Ex-Rent Hell presents… The Adventures of Ford Fairlane

Remember when Hollywood attempted to parlay the stage act of a blue comedian into a wannabe raunchy comedy?


Adam Lee Davies


Ex-Rent Hell is a column dedicated to the seamier side of the 1980s VHS boom. Each week, ERH selects a film from this cursed era and asks one simple question: what went wrong?

Tagline: Meet Ford Fairlane. To his clients, he’s the world’s greatest Rock‘n’Roll detective. To everyone else, he’s just a dick.

Trailers: Miller’s Crossing, Buddy’s Song, Pacific Heights

Cherrypick: “You sick, confusing motherfuckers!”

Misunderstood barrack-room raconteur whose raging Diceman alter-ego overran the stygian monster truck rally of his tiny, fractured mind? Or a shit-for-brained harbinger of the New Reich? Whatever lingering opinion you might nurse about ’80s comedy behemoth and walking Rorschach Test Andrew Dice Clay, his immense whoop-n-holler popularity goes to prove that democracy, that oft-shafted Judas goat, simply doesn’t work.

Clay’s stage act verified that what audiences wanted from an entertainer was not to be educated, informed or regaled with coked-up blarney, but to be insulted, belittled and, above all, offended. And though he endures as a comic touchstone for each new generation and a perennial playground/YouTube favourite boasting more internet hits per day than Turkish Star Wars, his sign o’ the times pandering and unremittent fag’n’hag baiting meant that by 1990 he bestrode Madison Square Garden like a goombah colossus and was racking up more PC-gone-mad column inches than Rob Lowe’s ‘nature films’.

Hollywood’s ears were being well and truly pricked… Probably the Ex-Rent Hell entry in which the budget to entertainment ratio reaches its most harsh and crepuscular aspect, it is perhaps more satisfying to speculate on the meetings that led up to Clay’s first starring vehicle than to consider the splenetic, misogynist vodka advert that was subsequently vommed across our screens. Meetings, one senses, that were held in a New Jersey jacuzzi showroom and concentrated less on story or tone than optimum sideburn length and the location of the casting couch.

The film itself sees Dice’s titular LA music industry detective Ford Fairlane waddling up and down the Sunset Strip, making endless queasy quips about “raping somebuddy’s mudder” while decked out in hand-tooled cowboy boots, skimpy muscle top and a variety of hideous, gaudy leather jackets that make him look less like the been-there, done-that rockabilly hepcat he imagines and more like the fabled Welsh Rodeo Clown character that was left on the cutting room floor of the Village People’s Can’t Stop the Music.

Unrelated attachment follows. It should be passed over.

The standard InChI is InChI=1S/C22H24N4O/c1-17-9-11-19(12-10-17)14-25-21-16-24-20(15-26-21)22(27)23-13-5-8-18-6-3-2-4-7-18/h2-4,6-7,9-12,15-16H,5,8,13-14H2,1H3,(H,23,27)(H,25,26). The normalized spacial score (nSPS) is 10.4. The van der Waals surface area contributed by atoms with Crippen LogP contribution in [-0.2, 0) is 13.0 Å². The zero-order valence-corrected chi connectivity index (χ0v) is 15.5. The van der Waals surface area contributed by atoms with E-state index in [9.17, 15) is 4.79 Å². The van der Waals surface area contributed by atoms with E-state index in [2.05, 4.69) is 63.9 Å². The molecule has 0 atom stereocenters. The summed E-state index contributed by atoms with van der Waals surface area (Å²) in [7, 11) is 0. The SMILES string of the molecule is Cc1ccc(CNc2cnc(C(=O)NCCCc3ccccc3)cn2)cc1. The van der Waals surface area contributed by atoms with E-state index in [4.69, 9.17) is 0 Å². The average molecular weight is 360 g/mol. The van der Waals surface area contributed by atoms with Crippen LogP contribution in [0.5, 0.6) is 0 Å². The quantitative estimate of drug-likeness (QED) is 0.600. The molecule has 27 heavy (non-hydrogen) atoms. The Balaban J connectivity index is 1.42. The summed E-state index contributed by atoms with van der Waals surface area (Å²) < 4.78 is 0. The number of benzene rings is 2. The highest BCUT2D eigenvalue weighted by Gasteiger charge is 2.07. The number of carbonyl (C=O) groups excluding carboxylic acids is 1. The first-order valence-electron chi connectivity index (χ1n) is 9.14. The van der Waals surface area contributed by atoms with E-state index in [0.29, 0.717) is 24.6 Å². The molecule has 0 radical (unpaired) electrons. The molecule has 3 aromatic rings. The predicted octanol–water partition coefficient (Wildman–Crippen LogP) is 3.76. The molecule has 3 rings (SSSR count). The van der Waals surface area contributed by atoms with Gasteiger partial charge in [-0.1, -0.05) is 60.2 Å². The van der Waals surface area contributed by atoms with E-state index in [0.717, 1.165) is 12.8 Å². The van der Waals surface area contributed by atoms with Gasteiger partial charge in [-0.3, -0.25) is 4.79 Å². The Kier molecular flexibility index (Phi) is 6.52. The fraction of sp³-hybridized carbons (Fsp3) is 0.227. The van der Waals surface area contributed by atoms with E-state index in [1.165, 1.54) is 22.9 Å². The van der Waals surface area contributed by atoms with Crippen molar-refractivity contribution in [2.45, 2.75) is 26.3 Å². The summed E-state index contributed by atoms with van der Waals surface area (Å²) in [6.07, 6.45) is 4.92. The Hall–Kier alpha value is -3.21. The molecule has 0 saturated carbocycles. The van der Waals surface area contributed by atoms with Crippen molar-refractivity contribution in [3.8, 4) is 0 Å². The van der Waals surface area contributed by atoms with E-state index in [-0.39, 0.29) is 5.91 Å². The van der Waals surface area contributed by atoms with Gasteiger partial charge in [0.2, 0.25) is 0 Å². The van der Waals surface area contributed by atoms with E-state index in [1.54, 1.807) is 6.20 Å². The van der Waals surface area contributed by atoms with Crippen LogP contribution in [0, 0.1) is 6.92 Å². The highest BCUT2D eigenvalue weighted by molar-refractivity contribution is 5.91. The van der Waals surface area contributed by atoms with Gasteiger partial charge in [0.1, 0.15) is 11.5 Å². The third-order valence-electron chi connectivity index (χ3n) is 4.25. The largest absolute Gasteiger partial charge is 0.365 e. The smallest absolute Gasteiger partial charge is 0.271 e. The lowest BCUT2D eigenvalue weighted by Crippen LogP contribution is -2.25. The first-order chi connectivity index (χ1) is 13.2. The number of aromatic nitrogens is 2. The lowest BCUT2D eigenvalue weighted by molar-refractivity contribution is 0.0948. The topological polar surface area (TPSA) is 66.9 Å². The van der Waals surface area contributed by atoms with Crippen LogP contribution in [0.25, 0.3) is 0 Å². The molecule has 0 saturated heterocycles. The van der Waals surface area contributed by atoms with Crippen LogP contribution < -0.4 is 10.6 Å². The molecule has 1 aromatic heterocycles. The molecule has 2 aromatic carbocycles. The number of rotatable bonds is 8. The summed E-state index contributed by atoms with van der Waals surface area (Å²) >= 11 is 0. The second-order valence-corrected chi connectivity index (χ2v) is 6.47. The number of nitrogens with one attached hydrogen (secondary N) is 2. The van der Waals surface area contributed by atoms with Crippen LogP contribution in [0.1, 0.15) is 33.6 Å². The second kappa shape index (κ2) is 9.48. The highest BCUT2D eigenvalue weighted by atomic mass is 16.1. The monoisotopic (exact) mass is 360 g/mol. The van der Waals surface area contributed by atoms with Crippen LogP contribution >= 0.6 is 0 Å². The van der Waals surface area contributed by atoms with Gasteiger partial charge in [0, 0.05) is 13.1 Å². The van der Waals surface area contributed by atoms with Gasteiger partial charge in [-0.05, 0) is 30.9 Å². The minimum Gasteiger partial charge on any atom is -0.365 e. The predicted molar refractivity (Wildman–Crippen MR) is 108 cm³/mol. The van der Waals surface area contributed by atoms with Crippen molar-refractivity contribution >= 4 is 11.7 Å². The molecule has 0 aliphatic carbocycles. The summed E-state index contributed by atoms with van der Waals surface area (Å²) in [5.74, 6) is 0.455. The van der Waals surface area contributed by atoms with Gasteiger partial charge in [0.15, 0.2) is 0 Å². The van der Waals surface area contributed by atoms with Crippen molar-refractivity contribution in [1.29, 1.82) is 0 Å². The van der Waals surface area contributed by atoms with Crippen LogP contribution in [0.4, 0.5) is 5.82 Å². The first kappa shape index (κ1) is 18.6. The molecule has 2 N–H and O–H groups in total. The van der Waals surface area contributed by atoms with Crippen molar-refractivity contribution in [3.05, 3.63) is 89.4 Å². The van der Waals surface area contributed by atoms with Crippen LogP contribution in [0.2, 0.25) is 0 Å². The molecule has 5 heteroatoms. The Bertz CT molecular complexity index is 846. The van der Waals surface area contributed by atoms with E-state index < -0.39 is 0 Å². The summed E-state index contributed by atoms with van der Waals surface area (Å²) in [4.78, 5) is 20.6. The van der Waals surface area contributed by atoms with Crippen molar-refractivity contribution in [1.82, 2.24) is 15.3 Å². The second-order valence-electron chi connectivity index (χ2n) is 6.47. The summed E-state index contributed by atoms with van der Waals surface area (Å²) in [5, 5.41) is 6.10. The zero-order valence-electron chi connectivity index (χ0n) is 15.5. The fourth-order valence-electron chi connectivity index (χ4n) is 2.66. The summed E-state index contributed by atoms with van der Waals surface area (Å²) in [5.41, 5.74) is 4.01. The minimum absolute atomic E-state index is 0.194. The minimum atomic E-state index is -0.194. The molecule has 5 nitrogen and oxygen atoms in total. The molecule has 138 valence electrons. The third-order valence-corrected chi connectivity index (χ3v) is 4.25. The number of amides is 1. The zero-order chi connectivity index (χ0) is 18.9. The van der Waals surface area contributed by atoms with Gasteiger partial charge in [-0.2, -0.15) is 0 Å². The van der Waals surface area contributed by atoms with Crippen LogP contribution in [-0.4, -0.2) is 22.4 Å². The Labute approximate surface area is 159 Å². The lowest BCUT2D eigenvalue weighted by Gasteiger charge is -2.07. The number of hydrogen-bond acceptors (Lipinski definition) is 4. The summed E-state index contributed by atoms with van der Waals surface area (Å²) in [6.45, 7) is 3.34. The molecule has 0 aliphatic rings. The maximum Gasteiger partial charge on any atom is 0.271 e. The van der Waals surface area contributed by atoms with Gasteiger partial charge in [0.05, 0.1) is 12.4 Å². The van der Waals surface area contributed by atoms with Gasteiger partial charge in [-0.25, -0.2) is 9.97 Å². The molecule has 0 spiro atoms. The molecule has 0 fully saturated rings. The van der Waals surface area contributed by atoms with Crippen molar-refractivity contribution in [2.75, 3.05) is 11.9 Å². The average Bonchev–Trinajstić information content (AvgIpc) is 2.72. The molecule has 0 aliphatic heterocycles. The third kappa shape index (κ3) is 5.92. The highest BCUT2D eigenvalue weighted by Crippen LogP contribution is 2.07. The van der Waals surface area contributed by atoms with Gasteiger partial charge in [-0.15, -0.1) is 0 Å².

The putative comedy spins around some missing CDs and pounds to the 4/4 beat of desperation as an ERH Camelot of Wayne Newton and Priscilla Presley collect paychecks they don’t need from a film neither will ever see. Clay breezes through a series of elaborately pointless ERH staples – backlot nightclub, garden party, the ever-dependable pier – spouting a lo-cal version of his shitty schtick that will hopefully play in the boonies.

A camel, they say, is a horse designed by committee. The lessons learned by Ford Fairlane’s frenzied attempts to shackle the bucking bronco of Clay’s stage act to the flyblown demands of Tinseltown’s eternal charnel wagon would ultimately allow such potty-mouthed mud-jugglers as Adam Sandler and Will Ferrell to genetically modify that particularly confused equine enough to become improbably big stars.

Like a born-to-lose street hood, the Diceman had gone straight for the chump change. His knowing successors would strategically bide their time and hold out for long money. Of course Sandler, that calculating little bastard, would have the advantage of having graduated from Yale. Exactly what school Dice went to school is hard to judge – but wherever it was, they taught some fucked up nursery rhymes. OHH!!!

This article was originally published in LWLies 13: the Control issue.

Published 22 Jan 2016

Tags: Adam Sandler Andrew Dice Clay Will Ferrell

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Little White Lies was established in 2005 as a bi-monthly print magazine committed to championing great movies and the talented people who make them. Combining cutting-edge design, illustration and journalism, we’ve been described as being “at the vanguard of the independent publishing movement.” Our reviews feature a unique tripartite ranking system that captures the different aspects of the movie-going experience. We believe in Truth & Movies.